I suppose both readings are grammatically defensible, but the context suggests the authors mean “often/a lot of” rather then “well”.
“Eating well” implies either a healthy, balanced diet or having sufficient food so as not to starve. Neither really fits the context - rice will not help you much if you lack micronutrients, and there is no mention of starving or food shortage before the times of rice mixing in the text.
Rather, reading よく as “often/a lot of” ties in with the previous sentence discussing the huge popularity of sushi with the Japanese - our sentence can be read as an explanation for it.
I would even be tempted to read すし as the main subject of our sentence, carried over from the previous one:
Sushi is a Japanese food that is popular with a lot of people, young and old.
It [=sushi] has been eaten often since the olden days because rice, when mixed with vinegar, doesn’t spoil easily.
Note: sushi is prepared with rice mixed with vinegar, sugar, salt and other stuff [link]
I disagree. が explicitly links ご飯 only to the verb that follows it, 長持ちする. Thus, ご飯が is the grammatical subject of the clause:
The second clause, however, has no explicit subject or topic:
EDIT: Note that our sentence contains two independent clauses linked by a coordinating conjunction ので (“and so”). That’s why the subject of one clause is not necessarily the subject of the other.
On its own, the phrase could mean “Ever since the olden days we’ve eaten well”. It may also refer to the last explicit subject, ご飯 ("[Because rice is long-lasting,] ever since the olden days we’ve eaten it often/a lot of it). But I think the text as a whole makes the most sense if our sentence referred to the subject introduced in the previous sentence, おすし, rather then suddenly switching to talking about rice in general, only to go back to discussing sushi in the following sentence.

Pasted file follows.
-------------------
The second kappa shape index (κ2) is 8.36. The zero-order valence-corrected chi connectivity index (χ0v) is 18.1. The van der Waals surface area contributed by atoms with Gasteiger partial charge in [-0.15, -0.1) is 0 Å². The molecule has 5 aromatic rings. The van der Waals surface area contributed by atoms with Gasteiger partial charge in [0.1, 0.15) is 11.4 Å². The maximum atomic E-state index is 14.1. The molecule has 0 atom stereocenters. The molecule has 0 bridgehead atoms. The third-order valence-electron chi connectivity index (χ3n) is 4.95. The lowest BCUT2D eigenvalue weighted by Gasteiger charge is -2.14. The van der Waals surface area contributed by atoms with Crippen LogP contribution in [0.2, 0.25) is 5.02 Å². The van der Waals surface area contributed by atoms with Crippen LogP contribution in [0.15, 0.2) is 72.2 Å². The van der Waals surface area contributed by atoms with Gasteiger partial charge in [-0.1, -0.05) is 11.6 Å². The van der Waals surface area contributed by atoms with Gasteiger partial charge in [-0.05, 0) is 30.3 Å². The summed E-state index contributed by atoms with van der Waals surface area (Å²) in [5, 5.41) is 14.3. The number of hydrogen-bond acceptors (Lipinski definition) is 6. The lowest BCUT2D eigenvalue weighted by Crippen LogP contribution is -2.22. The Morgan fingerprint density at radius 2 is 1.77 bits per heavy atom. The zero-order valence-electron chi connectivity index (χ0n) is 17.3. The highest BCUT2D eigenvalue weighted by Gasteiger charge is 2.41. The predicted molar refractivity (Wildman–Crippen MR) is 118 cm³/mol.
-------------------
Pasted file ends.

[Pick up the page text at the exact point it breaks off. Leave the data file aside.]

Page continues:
As for the topic/subject conundrum, I think sometimes marking the distinction between the two is unnecessary, or even potentially overcomplicating things. In our example すしは and すしが would be interchangeable:
Now, even if you speak of “sushi” in other countries it will be understood as Japanese sushi is very popular.
せかいの いろいろな 国に おすしの おみせが あります。
In various countries throughout the world sushi exists.
I’m a bit stuck on the よく in the first sentence. When I looked it up it seems to mean properly, skillfully etc. Is that to do with how well the rice and the vinegar is being mixed or is it something else?
Also can’t figure out what おみせ is. I checked the vocab list in the docs and the みせ is down as “shop”, but why is it おみせ?
Thank you for this advice. I started by jotting down on pen and paper any words I could pick out from the sentence and then translated the gaps as you suggested, so I think I’ll keep doing that. Looks like I just need to knuckle down and start working through the Tae Kim book - I have had it bookmarked for ages but only read through the opening chapters!